James 1

James 1
by Pastor David Groendyk

The epistle written by James is possibly the earliest book written in the New Testament. Scholars have debated who wrote the letter itself, but the best guess is that this is Jesus’ own brother. If that is the case, it’s fascinating to track James’ personal spiritual progress throughout the New Testament. In Matthew 13:55 and John 7:5, James is named as Jesus’ brother and as someone who didn’t believe Jesus. In 1 Corinthians 15:7, we learn that after Jesus resurrected from the dead, he made a special trip to go see James and appear before him. In Acts 1:14, James is devoting himself to prayer with the rest of the church. And in Acts 15, James has become a pillar and leader of the church. Now, he’s written one of the first inspired, authoritative works of the New Testament.

The main idea of this letter is that faith must be followed in the Christian life by good works. This is a book with a lot of imperatives and a heavy emphasis on ethics. You can see it in chapter 1 especially in verses 19–27. James says to be doers of the Word and not just hearers. The person who hears the Word but does not do it is like someone who looks into a mirror and then immediately forgets what he looks like when he walks away. I believe Pastor Lawrence described this analogy in a sermon once. Imagine waking up in the morning, looking at yourself in the mirror, and seeing that you’ve got awful bed-head, you’ve got some dirt on your face from working in the garden the day before, and you’re still wearing your pajamas. Then, the second you turn away from the mirror, you’ve forgotten all of that, and you walk out the door and go off to work or run errands. What a fool! Haven’t you seen all your imperfections, and shouldn’t you do something about them? How could you do nothing? Likewise, the Christian who has been born again and raised to new life should naturally be able to see their own remaining imperfections as they read God’s law, and they should want to do something about it. Is this the way that you receive God’s Word? Think of the many times during the week that you hear or read the Bible. How long do you remember the content of the sermon beyond noon on Sunday? How much do you meditate on the words of your morning Bible reading? Isn’t it so easy to read the Word without any sort of evaluation, assessment, or internalization of its truths, convictions, and encouragements? Christians must be people who allow God’s Word to change their lives. We must make a concerted effort to apply the Word to our everyday lives or else risk being the fool who drifts away. What practical commands do you see in verses 19–27 that you ought to put into practice today?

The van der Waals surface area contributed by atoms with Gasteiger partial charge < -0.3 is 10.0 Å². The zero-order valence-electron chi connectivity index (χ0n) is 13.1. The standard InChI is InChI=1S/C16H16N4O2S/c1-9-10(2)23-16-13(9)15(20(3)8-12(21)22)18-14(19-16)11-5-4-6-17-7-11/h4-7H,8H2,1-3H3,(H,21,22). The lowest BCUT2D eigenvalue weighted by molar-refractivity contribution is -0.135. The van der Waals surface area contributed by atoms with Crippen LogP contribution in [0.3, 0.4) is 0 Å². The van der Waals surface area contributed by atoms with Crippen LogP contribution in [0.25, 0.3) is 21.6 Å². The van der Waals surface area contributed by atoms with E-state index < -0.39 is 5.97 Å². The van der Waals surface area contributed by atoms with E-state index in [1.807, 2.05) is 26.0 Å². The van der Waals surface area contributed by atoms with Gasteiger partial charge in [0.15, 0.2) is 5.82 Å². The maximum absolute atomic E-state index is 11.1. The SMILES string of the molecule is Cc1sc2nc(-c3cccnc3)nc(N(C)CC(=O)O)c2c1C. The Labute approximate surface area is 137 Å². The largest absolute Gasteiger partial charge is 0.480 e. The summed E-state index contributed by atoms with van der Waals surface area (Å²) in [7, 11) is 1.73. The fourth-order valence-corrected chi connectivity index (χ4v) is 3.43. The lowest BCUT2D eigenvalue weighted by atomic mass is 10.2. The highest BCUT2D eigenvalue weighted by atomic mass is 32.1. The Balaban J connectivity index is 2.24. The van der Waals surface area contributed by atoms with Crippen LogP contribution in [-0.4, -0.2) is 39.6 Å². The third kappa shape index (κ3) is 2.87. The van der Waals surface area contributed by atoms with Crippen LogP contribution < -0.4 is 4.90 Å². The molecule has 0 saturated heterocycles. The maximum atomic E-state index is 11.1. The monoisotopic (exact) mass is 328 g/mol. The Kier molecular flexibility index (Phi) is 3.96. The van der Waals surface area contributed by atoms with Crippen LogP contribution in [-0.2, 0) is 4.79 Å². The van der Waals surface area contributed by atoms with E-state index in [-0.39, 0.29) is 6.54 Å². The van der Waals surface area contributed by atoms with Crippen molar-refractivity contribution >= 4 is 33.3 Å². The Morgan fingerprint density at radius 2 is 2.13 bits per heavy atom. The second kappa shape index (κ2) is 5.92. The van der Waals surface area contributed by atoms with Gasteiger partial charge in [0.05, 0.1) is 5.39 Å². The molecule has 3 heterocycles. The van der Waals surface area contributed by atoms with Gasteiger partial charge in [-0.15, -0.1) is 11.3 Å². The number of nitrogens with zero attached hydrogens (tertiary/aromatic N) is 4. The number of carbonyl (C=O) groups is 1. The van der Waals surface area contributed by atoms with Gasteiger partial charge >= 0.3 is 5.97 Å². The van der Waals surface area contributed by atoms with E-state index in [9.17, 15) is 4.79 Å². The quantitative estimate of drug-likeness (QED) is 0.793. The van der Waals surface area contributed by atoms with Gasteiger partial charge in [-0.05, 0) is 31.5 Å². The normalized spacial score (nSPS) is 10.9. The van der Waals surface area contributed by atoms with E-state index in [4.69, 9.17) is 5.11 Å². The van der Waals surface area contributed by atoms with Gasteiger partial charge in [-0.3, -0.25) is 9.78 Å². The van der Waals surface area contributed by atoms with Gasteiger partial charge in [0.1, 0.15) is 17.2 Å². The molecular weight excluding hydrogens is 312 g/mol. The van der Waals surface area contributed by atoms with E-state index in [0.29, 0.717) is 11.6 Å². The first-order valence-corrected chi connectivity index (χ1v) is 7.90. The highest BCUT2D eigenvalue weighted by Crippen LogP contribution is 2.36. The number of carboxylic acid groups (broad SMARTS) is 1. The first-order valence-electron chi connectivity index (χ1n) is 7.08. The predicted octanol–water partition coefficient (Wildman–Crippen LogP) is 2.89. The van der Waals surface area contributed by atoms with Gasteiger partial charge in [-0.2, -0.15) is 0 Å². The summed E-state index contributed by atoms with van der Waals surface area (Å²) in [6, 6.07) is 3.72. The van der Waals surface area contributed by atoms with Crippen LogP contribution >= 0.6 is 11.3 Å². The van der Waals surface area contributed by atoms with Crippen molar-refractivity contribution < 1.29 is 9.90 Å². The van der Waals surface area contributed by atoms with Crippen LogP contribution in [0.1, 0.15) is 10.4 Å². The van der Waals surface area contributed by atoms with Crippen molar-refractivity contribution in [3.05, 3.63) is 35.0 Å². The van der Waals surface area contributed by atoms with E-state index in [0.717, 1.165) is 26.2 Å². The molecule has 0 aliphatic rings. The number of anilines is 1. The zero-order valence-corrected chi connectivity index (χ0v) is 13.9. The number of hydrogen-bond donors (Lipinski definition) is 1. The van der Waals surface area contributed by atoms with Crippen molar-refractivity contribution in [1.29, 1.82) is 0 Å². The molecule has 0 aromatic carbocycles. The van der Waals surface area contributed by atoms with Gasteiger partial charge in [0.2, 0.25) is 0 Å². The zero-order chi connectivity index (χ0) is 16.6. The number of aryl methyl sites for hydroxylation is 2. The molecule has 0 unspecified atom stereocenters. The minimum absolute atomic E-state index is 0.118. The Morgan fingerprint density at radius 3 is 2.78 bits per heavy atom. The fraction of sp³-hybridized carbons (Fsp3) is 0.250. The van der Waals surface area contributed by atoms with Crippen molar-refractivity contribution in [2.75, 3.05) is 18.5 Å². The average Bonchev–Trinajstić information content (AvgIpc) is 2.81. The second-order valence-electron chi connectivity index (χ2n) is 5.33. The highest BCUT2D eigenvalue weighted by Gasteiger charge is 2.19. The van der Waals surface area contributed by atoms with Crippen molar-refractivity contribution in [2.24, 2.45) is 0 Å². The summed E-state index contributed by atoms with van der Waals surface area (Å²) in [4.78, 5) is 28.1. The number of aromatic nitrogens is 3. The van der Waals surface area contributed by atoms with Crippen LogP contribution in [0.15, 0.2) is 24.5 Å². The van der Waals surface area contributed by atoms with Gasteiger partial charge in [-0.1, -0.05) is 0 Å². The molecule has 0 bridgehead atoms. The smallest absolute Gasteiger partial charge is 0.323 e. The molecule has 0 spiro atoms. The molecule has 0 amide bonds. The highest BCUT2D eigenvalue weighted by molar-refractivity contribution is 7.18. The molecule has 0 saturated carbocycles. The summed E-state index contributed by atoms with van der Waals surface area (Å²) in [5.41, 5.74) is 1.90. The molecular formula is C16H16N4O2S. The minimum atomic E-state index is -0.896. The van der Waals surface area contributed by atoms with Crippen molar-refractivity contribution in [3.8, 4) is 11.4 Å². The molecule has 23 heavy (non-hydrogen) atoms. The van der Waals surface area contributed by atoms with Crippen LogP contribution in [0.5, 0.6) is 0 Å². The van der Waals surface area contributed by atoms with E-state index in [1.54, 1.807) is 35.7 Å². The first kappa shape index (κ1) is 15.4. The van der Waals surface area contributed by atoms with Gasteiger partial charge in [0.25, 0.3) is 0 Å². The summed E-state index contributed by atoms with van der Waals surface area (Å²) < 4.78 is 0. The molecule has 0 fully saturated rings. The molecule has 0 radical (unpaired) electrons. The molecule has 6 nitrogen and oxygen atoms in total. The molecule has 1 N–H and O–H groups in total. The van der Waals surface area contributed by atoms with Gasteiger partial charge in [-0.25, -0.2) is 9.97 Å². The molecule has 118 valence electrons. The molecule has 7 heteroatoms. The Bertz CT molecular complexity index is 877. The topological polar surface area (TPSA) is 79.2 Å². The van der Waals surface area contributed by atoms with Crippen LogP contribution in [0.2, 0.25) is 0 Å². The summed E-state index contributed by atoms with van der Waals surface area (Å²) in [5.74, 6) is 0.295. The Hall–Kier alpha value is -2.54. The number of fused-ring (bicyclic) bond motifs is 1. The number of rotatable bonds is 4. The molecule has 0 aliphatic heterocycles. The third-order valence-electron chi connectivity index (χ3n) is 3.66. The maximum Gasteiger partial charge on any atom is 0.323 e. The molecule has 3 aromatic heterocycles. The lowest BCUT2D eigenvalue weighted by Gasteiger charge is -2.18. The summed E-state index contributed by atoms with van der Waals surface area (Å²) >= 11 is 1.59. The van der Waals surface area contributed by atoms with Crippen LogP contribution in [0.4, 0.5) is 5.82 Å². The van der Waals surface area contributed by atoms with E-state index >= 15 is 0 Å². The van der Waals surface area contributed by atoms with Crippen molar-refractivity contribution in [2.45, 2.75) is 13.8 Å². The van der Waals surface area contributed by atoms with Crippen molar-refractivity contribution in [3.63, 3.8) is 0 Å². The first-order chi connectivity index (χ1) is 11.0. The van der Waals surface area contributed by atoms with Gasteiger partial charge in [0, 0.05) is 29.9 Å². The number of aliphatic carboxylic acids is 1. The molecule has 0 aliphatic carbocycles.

Verses 2–18 give the occasion for why it is so necessary to put our faith into action. Our faith will continually be tested in the Christian life. Trials and suffering bookend this letter (1:2–4 and 5:7–20), which should tell us something about the priority of this topic. Trials and testing will drive us down one of two roads. Either you will begin to doubt God, be tossed around like a wave, wither away, and accuse God of doing evil; or you will persevere, become more sanctified, depend on God, humble yourself, and remember God’s goodness. Trials test your mettle. If or how you receive and do God’s Word will go a long way to determining how you will respond to those trials. Actually, simply receiving and doing God’s Word despite the trials means you’re already persevering and remaining faithful. That’s why James can say something so outlandish like, “Count it all joy, my brothers, when you meet trials of various kinds.” Responding to trials with faith draws us closer to God and makes our grip on heaven even more firm. Therefore, even the trials should cause us to rejoice.

There are so many other deep, soul-satisfying truths in this chapter, so make sure to read it over a few times. Pray through the chapter paragraph by paragraph. Ask for God to sink these gospel truths deep down into your heart.